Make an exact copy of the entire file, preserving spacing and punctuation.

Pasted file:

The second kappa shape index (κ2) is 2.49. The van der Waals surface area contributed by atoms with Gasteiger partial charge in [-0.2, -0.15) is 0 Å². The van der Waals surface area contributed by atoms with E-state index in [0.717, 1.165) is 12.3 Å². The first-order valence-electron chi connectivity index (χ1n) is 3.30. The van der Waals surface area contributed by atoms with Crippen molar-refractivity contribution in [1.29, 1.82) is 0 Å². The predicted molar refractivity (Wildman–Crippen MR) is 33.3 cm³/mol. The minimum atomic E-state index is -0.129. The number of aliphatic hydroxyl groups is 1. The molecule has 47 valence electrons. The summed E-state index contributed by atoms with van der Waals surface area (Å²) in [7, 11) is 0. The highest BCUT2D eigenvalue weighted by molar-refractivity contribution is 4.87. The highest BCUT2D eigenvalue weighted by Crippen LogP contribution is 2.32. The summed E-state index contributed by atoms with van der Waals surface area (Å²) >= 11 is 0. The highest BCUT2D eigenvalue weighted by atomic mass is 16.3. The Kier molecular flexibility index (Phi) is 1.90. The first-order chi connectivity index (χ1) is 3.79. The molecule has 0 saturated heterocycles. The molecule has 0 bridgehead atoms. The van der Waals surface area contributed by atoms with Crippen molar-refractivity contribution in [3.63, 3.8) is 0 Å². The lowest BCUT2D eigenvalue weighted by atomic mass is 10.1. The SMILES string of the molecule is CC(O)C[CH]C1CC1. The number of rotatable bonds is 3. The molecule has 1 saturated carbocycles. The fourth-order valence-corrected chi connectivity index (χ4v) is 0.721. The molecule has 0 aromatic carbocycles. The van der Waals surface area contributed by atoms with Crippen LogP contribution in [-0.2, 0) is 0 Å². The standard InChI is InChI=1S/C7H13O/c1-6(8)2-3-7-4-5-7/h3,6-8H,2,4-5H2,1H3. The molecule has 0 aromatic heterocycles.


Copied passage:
The second kappa shape index (κ2) is 2.49. The van der Waals surface area contributed by atoms with Gasteiger partial charge in [-0.2, -0.15) is 0 Å². The van der Waals surface area contributed by atoms with E-state index in [0.717, 1.165) is 12.3 Å². The first-order valence-electron chi connectivity index (χ1n) is 3.30. The van der Waals surface area contributed by atoms with Crippen molar-refractivity contribution in [1.29, 1.82) is 0 Å². The predicted molar refractivity (Wildman–Crippen MR) is 33.3 cm³/mol. The minimum atomic E-state index is -0.129. The number of aliphatic hydroxyl groups is 1. The molecule has 47 valence electrons. The summed E-state index contributed by atoms with van der Waals surface area (Å²) in [7, 11) is 0. The highest BCUT2D eigenvalue weighted by molar-refractivity contribution is 4.87. The highest BCUT2D eigenvalue weighted by Crippen LogP contribution is 2.32. The summed E-state index contributed by atoms with van der Waals surface area (Å²) >= 11 is 0. The highest BCUT2D eigenvalue weighted by atomic mass is 16.3. The Kier molecular flexibility index (Phi) is 1.90. The first-order chi connectivity index (χ1) is 3.79. The molecule has 0 saturated heterocycles. The molecule has 0 bridgehead atoms. The van der Waals surface area contributed by atoms with Crippen molar-refractivity contribution in [3.63, 3.8) is 0 Å². The lowest BCUT2D eigenvalue weighted by atomic mass is 10.1. The SMILES string of the molecule is CC(O)C[CH]C1CC1. The number of rotatable bonds is 3. The molecule has 1 saturated carbocycles. The fourth-order valence-corrected chi connectivity index (χ4v) is 0.721. The molecule has 0 aromatic carbocycles. The van der Waals surface area contributed by atoms with Crippen LogP contribution in [-0.2, 0) is 0 Å². The standard InChI is InChI=1S/C7H13O/c1-6(8)2-3-7-4-5-7/h3,6-8H,2,4-5H2,1H3. The molecule has 0 aromatic heterocycles.